Prunus tomentosa is native to a wide range of China, where it grows from the northern provinces of Liaoning and Inner Mongolia to the southwestern provinces of Sichuan and Yunnan. In Chinese it is most commonly known as mao ying tao, or hairy cherry, alluding to the fine airs on the underside of the leaves. Regionally, in eastern Shandong province, it is also known as shan dou zi, or mountain pea, which perhaps alludes to the ease with which this plant adapts to rugged environments. When it was first imported into the US in the late 19th century, it was primarily used as fast growing windbreaks in the harsh climate of the upper mid-west.

Chinese pear  can be reliably grow to USDA zone 5.

Chinese pear can be reliably grow to USDA zone 5.

Chinese Pears Pyrus pyrifolia

Like most fruiting pear trees, Chinese pears make beautiful specimens with a profusion of spring blossoms followed by the emergence of large glossy green leaves. An added ornamental attraction of some Chinese pear cultivars is that the leaves turn vibrant shades of red and gold in the fall. Tree size at maturity is dependent on rootstock and training style. Single-leader standard trained trees on a seedling rootstock will reach 30’, while a semi-dwarf tree pruned to an open-vase form can be managed at 12-15’ tall. Grafted onto a semi-dwarf or quince rootstock, Asian pears make good candidates for espaliered specimens.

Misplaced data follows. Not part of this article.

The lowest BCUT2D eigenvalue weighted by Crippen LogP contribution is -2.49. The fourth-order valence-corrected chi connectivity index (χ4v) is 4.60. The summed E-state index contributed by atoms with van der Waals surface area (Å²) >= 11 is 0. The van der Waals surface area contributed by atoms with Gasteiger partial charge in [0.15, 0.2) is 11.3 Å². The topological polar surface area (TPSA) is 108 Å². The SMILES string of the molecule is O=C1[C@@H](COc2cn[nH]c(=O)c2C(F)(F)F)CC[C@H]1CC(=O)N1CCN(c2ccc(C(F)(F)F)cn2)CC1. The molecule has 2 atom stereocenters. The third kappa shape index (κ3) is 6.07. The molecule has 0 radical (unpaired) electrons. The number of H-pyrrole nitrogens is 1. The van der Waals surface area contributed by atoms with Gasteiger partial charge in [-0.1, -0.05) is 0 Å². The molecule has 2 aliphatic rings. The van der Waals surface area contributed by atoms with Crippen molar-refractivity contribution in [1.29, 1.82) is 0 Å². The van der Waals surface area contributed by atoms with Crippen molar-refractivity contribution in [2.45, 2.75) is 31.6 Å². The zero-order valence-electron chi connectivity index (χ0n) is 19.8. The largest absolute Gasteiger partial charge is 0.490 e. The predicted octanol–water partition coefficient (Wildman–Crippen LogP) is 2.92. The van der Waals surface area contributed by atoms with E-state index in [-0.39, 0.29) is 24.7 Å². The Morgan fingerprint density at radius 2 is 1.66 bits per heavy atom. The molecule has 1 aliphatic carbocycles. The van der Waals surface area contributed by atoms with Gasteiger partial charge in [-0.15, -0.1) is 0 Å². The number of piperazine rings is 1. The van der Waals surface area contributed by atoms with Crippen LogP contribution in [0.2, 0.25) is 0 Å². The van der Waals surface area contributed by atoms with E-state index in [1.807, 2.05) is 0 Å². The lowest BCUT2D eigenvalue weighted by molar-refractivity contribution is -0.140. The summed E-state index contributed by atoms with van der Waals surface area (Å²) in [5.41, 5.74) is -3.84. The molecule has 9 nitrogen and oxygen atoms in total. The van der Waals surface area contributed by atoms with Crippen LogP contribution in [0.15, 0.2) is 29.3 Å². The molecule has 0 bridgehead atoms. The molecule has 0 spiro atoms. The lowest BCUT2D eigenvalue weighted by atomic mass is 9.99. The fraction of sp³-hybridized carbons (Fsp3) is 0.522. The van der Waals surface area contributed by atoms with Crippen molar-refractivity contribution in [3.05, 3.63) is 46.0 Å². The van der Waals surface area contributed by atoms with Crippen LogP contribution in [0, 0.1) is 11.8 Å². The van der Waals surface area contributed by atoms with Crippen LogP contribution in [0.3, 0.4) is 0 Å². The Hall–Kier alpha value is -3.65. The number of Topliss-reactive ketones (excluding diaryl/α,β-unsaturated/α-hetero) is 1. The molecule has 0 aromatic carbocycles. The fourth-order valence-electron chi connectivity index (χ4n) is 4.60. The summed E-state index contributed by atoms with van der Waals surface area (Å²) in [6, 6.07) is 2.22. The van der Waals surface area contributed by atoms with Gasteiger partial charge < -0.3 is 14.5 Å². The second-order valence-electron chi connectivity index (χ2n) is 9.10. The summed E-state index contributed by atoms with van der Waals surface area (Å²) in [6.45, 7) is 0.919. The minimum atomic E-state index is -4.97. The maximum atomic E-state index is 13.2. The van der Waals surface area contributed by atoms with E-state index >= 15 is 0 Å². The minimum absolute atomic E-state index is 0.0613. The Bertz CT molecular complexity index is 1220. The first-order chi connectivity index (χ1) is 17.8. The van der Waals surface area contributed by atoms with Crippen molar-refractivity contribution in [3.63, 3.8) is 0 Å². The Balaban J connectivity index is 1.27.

Annual winter pruning is required to remove water sprouts and encourage the growth of new fruiting spurs. Fruits are susceptible to damage from the usual orchard pests, including curculio and coddling moth. Like European pears, Chinese and Japanese pears require a neutral pH and thrive in a rich loamy soil. Chinese pears have a reputation as being slightly more cold hardy than Japanese cultivars and can be reliably grown to USDA zone 5.

While Japanese pear cultivars are relatively well known in the US, Chinese pears are comparatively less well known. Cultivated Chinese pears are thought to be the result of crosses between Pyrus pyrifolia and P. ussuriensis. Both of these species are native to China, but neither produces very desirable fruit in the wild form. Chinese gardeners began the process of domestication millennia ago, with written records of cultivated pear orchards in China dating to the Han dynasty (206 BCE – 220 CE). Perhaps the largest collection of Chinese pears in the United States is in the USDA orchards at the National Clonal Germplasm Repository (NCGS) campus in Corvallis, Oregon. It is there that many of the Chinese pear varieties sent to the USDA by the famous plant explorer Frank Meyer in the 1910s are still grown. Over the past few years I have grafted several of the NCGS Chinese pear cultivars and am now just waiting for the trees to reach bearing age. Two varieties which are currently producing for me and which I can recommend for any garden are Ya Li or duck pear (after its conical shape which is said to resemble a duck’s tail and its gosling yellow color when completely ripe), and Su Li which is plumper and slightly more rounded in appearance. Both of these cultivars are showy, early blooming varieties. Both cultivars are self-fruitful, but no doubt yields would be increased by cross-pollination. Ya Li and Su Li have the sweet, juicy crispness associated with Asian pears. Lately we have been enjoying them by making simple salads or fresh sliced Su Li pears dressed with a few crumbles of blue cheese.